This week’s round-up is a bit light on Chris Stapleton news… if only because we already have a post about the Grammy nominations, where he scored a total of 4 nods, including the all-genre Album Of The Year award. But there are some terrific reissues out this week– Johnny Cash! Dolly Parton! Connie Smith!!!– some pop crossover bids to dissect, an honor for a genre legend, and country music’s second-most impressive beard. Onward!
We can thank the shortsighted radio consultant Keith Hill for one thing: drawing attention to the women of country music in a year where so many of them are making outstanding music. As their mainstream counterparts cycle through a series of one-note styles and themes, female country artists are putting out diverse and decidedly more progressive music, even as they draw influence from previous generations. That they do so while supporting each other makes it all the more impressive.
Our Best Singles of 1993 list continues with a collection of #1 hits, breakthrough hits, and should’ve been hits. Kicking things off is the debut single from one of the decade’s most successful vocal groups. #30 “Goodbye Says it All” BlackHawk Written by Bobby Fischer, Charlie Black and Johnny MacRae Peak: #11 #9 – SG | #31 – BF BlackHawk enjoyed a nice run of hits from their debut album, including this kiss-off song. Lead singer Henry Paul was best known for his work in the Southern Rock band The Outlaws, but his distinctive voice adapted well to mainstream country, too. “Goodbye” showed off the great harmonies from the trio (Paul, Dave Robbins and the late Van Stephenson), and it also proved the adage that nothing good has ever written been down in lipstick (Patty Loveless’ “She Drew a Broken Heart” is Exhibit B). – Sam Gazdziak
The combined efforts of nine women and three men form the upper echelon of our Best Albums list from 1993. This embarrassment of riches showcases just how much great music there was to choose from that year, especially given how many of the genre’s biggest and most acclaimed stars – Vince Gill, Alan Jackson, Reba McEntire, Mary Chapin Carpenter, and Pam Tillis, just to name a few – were between albums that year. It was also a strong and diverse enough year that despite some overall consensus among the lists of all of the writers, each one of us has a different album at #1 on our personal lists. Enjoy the second half of our list, and look for the Singles list to kick off next weekend. #10 Uncle Tupelo Anodyne #1 – JK | #3 – SG In jumping to a major label, Uncle Tupelo was supposed to give Read More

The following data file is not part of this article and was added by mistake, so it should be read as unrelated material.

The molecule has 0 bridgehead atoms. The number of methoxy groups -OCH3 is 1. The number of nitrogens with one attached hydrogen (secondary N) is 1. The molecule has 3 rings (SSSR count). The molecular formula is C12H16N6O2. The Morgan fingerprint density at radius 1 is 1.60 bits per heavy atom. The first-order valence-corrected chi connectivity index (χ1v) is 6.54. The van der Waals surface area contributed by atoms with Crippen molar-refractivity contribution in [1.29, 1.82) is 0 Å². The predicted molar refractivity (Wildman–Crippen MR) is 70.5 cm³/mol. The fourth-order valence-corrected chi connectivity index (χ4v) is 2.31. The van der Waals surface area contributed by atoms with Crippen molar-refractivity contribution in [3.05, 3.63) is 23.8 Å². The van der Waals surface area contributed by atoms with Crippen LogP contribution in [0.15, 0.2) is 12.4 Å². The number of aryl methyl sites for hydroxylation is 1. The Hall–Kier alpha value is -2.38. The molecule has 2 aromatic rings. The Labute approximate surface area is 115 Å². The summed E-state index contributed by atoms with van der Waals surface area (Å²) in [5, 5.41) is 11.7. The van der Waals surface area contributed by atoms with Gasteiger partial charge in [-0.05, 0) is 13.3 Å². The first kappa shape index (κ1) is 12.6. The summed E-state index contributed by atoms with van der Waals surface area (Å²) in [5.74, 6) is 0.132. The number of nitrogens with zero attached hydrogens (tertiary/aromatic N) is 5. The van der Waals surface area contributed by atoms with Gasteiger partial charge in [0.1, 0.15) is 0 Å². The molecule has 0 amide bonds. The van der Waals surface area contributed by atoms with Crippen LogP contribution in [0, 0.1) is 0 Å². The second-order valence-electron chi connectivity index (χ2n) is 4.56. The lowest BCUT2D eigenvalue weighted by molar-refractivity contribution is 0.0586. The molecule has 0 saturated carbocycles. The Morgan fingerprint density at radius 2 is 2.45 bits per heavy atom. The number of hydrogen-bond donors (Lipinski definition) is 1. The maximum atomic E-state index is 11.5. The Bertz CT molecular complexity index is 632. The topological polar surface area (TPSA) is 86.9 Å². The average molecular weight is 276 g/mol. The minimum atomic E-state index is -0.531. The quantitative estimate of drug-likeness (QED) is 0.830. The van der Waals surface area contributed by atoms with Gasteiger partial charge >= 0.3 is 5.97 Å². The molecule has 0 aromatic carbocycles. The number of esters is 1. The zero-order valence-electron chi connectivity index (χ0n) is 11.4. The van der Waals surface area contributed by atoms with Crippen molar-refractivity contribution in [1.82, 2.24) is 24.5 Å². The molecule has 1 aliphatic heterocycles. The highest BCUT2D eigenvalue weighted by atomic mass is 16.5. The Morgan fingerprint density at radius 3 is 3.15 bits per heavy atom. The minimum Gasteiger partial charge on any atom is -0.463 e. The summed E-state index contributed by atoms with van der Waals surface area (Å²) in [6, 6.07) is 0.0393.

In a long, fascinating interview with the Houston Press, Vince Gill was asked about the recent controversy involving female artists and country radio. Here’s what he had to say: “That’s one of the greatest tragedies in this stretch of life for me,” Gill says. “Because I’ve been inspired as much or more by women artists, equally, than I have as men. So if there’s only a couple that are getting the opportunity to really knock it out of the park at radio, then you just go, “What about Patsy Cline/Kitty Wells/Tammy Wynette/Loretta Lynn?’ “I could go on and on and on and on and name you about 50 great female artists,” Gill continues. “And I don’t know why that is. To me, they’re making much more…interesting records. They’re saying more things I’d prefer to hear, lyrically and song-wise, and that’s compelling. This Ashley Monroe kid, she writes songs like she’s Read More
How could you ever tell them apart? Thank goodness we have the diversity and variety of male voices in country music to keep things fresh. With deep gratitude to country music programmers for knowing what we really want. Thanks to your leadership, the genre is so much richer with talent today than it was in 1993.
Today is International Women’s Day. Historically speaking, country music has never enjoyed a reputation for being socially progressive. For the general public, the definitive statement the genre made was “Stand By Your Man.” That Tammy Wynette classic is often cited as country music’s counterpoint to the women’s liberation movement, although Wynette wrote the thing in fifteen minutes without any agenda in mind. She just needed a song to sing. I generally consider the classic country era to have ended with the seventies, preceding the Urban Cowboy and New Traditionalist movements. What follows are some of the best deliberate statements made by country artists during those years in support for women’s rights. Some were big hits. Some were not. But they were all ahead of their time and are still interesting to listen to today.
100 Greatest Men: The Complete List Quite possibly country music’s most distinctive vocalist, George Jones wrapped his distinguished vocals around great songs for more than five decades. Jones was born and raised in Texas, and his earliest musical tastes were shaped by the gospel he heard at church, and by the Carter Family songs he heard on the radio. After his dad bought him a guitar, he would play on the streets of Beaumont for tips. He was singing on the radio by his late teens, and after a brief stint in the military, he returned to Texas, where he was discovered by a local record producer named Pappy Daily.